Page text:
Monday, 2 November 2009

Commission vs UK - electronic privacy & data protection failure

There have been reports e.g. in the Independent, Out-Law about the European Commission's announcement of 29 October 2009 that they are moving to the second phase of infringement proceedings against the UK for failing:

"to provide its citizens with the full protection of EU rules on privacy and personal data protection when using electronic communications. European laws state that EU countries must ensure the confidentiality of people's electronic communications like email or internet browsing by prohibiting their unlawful interception and surveillance without the user's consent. As these rules have not been fully put in place in the national law of the UK, the Commission today said that it will send the UK a reasoned opinion."

The summary table Electronic Communications - 2002 Regulatory Framework - Infringement procedures opened for incorrect implementation now lists against United Kingdom "Incorrect application of EU rules on confidentiality of communications" with the date of the formal notice being 14/04/2009 and reasoned opinion (date of reasoned opinion) being 29/10/2009.

No copy of the "reasoned opinion" which the Commission are sending to the UK seems to be available.

EU press releases:

All this arose because behavioural advertising company Phorm offered ISPs a way to make money from ads by monitoring all web surfing of the ISP customers, and BT conducted trials of Phorm technology without their customers' knowledge or consent. The UK Home Office had even given "advice" to Phorm about the legalities of their operation.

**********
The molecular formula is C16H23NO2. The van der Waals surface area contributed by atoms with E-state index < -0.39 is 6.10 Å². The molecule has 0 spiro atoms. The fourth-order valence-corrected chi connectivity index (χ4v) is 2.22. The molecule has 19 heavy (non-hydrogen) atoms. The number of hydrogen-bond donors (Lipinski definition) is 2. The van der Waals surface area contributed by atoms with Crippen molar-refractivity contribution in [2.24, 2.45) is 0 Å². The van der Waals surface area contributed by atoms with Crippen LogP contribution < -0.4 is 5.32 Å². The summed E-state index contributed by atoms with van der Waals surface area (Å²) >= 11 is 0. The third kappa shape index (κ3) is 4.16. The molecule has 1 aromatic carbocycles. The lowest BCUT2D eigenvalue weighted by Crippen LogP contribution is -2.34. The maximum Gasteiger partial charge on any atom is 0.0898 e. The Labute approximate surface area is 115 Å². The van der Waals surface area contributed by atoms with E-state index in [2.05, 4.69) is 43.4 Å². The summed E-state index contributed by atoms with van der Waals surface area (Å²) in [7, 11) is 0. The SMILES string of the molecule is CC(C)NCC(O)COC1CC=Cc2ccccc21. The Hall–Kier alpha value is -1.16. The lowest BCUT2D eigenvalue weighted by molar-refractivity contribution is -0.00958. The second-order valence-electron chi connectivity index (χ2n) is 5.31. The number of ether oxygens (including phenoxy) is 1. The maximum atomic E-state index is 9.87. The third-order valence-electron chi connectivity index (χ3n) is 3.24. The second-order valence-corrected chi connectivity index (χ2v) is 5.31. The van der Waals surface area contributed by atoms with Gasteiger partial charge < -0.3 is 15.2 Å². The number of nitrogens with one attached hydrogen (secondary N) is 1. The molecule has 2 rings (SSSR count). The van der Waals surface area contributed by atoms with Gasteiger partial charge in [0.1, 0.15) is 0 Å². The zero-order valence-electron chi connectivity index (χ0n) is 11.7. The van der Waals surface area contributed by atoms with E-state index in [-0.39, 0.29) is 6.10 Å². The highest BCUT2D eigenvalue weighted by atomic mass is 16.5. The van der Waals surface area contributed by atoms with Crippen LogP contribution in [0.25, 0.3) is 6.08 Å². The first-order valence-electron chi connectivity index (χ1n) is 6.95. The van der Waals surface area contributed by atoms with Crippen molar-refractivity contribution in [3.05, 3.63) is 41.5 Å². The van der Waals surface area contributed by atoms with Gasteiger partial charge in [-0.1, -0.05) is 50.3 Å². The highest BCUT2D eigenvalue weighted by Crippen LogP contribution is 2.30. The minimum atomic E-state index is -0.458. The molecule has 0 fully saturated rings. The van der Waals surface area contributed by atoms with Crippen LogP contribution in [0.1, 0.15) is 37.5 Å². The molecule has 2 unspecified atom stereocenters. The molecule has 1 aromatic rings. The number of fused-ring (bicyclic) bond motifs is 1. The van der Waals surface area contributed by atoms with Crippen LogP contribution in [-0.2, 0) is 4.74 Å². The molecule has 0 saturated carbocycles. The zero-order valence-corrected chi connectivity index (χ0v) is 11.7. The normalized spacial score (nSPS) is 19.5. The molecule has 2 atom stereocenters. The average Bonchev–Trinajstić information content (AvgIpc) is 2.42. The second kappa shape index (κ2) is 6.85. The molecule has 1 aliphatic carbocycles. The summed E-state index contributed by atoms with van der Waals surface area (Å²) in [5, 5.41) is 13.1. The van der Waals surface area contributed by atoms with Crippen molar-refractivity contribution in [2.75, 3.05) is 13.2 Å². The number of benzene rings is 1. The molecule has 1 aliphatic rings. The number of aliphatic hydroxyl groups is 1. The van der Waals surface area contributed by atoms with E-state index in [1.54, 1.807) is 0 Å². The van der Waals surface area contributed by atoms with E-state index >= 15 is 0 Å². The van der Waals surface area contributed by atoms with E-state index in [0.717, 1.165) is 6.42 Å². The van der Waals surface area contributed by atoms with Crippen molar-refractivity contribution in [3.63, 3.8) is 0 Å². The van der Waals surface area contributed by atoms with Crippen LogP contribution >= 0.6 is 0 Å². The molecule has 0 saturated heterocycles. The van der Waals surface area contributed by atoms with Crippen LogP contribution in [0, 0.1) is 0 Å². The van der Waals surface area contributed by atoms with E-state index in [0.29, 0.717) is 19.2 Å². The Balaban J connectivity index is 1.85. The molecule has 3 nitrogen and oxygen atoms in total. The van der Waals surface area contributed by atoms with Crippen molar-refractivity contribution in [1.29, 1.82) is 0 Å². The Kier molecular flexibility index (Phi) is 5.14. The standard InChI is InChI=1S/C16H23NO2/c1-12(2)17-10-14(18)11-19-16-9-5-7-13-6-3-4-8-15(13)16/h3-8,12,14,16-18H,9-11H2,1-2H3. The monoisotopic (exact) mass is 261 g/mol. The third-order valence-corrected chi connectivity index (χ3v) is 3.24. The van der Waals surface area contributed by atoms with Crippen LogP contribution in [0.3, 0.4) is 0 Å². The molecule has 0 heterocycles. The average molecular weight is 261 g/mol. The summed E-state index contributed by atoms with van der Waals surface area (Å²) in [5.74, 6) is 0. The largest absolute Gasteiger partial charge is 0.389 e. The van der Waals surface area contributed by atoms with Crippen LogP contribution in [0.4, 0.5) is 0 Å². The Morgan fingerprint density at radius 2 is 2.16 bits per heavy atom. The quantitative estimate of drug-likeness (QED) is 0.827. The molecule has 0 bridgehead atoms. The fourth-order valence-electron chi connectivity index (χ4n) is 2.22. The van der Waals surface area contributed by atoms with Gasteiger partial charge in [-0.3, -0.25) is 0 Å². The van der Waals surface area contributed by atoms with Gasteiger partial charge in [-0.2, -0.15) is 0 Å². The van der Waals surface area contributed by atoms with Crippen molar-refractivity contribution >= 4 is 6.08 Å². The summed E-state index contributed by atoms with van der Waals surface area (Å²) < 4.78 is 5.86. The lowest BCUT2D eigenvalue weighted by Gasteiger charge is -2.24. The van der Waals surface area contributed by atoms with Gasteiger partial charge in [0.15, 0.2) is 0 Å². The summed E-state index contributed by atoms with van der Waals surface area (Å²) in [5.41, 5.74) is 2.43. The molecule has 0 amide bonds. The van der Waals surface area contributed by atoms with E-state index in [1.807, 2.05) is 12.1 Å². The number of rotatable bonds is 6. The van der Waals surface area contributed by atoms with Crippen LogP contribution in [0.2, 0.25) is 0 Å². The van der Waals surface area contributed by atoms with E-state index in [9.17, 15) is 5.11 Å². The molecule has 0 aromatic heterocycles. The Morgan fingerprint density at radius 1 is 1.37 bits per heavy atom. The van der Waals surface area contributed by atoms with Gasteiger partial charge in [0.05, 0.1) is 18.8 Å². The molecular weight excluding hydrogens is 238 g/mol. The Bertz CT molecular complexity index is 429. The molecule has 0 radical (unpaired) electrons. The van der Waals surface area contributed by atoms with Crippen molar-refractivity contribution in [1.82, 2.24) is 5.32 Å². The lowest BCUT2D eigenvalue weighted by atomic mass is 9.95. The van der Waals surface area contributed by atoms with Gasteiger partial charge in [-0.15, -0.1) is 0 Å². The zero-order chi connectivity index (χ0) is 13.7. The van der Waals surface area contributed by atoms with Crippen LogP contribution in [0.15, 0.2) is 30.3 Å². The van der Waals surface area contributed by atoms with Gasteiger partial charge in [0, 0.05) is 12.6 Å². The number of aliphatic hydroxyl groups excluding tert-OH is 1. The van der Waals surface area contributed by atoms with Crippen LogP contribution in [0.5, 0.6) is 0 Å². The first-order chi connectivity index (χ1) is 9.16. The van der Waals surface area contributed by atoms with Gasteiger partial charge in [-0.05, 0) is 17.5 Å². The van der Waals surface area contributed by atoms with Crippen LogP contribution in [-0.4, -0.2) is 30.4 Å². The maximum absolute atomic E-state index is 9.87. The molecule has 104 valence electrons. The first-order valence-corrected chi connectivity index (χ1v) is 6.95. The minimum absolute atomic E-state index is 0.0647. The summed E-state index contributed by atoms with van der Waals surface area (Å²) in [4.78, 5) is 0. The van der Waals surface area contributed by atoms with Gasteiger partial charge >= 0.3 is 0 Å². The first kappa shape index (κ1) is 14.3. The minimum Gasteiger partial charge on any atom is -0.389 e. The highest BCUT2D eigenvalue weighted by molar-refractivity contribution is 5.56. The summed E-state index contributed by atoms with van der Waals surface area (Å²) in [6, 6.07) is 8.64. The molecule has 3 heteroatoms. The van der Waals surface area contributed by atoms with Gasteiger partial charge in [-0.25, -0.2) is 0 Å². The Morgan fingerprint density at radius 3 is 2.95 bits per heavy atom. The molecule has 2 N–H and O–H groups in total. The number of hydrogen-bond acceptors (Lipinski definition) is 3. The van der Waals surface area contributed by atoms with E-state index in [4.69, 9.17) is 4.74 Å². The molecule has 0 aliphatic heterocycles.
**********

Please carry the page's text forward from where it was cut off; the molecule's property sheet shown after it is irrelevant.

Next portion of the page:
Lots of people objected to the extremely wide ranging nature of the monitoring, and a concerted campaign e.g. the ORG's letter to some big name sites succeeded in getting a number of major sites like Amazon to opt out of the Phorm system (if you were an e commerce site, would you want some third party tracking what your customers do on your site?).

There were also complaints to the Commission, where, to put it simplistically, if UK laws allow this sort of thing then UK law isn't protecting the privacy of electronic communications adequately as required by EU law (Privacy and Electronic Communications Directive and Data Protection Directive.).

For those interested, some sources:

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